Today, as I showed a friend round my garden, we stopped by the self-sown pumpkin plants that have scrambled freely over a sunny spot. It was a visual delight as bumblebees, two to three at a time, crawled deep into the throats of the pollen-rich golden yellow flowers. Bumblebees flitted from flower to flower in their continual quest for nectar. Each precious insect played its essential ecological role for our benefit. Such hard-workers. I like these furry foragers, working in my garden. They are very welcome.
In January 2007. I got lost in thought about the value of the beneficial insects. Years ago, Himself and I cleared a rambling Buddleia (B.davidii), an invasive pest plant, from our roadside boundary. Unfortunately, we disturbed a large colony of bumblebees nesting in the ground among the sprawling tangled root system. Beautiful bumblebees by the hundreds flew into the air as the tractor pulled the enormous trunk from the ground.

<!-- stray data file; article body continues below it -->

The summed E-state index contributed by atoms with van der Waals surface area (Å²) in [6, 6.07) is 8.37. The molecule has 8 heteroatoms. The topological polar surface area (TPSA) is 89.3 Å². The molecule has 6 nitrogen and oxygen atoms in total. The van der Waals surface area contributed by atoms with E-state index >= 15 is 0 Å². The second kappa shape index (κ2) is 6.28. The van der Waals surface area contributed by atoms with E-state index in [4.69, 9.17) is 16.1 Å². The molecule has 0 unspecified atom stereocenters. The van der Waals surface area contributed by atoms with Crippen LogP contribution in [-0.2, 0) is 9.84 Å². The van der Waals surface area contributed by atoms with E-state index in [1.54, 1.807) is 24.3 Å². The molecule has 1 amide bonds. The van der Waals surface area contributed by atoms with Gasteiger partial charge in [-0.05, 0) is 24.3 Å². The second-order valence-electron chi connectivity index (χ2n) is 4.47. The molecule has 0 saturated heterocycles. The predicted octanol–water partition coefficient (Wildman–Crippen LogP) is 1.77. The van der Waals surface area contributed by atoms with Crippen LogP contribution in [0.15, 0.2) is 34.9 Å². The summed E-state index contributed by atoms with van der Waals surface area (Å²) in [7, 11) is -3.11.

The prolific Buddleia flowers were obviously a great food source of pollen proteins and sugary nectar. The bumblebees were kind to us that day when in our ignorance we wrecked their nest. Quite a different story though when we’ve encountered and dealt to aggressive wasps in their nests.
I appreciate how various beneficial insects pollinate edible plants. Like the pumpkin blooms, the courgette, the cucumber and the watermelon flowers also seem to be attracting the bumblebees.
“Bumblebees rely almost entirely on flowering plants for food and their very existence is dependent on gaining adequate supplies of nectar and pollen, or `bee bread.’ Bumblebees work very long hours, foraging from dawn to dusk in search of nectar and pollen even on cold, rainy or foggy days which prevent other insects from flying.”
I read that to encourage bumblebees to live and work in my garden a permanent nesting box is part of the answer as does growing a diversity of flowering food-source plants across the seasons.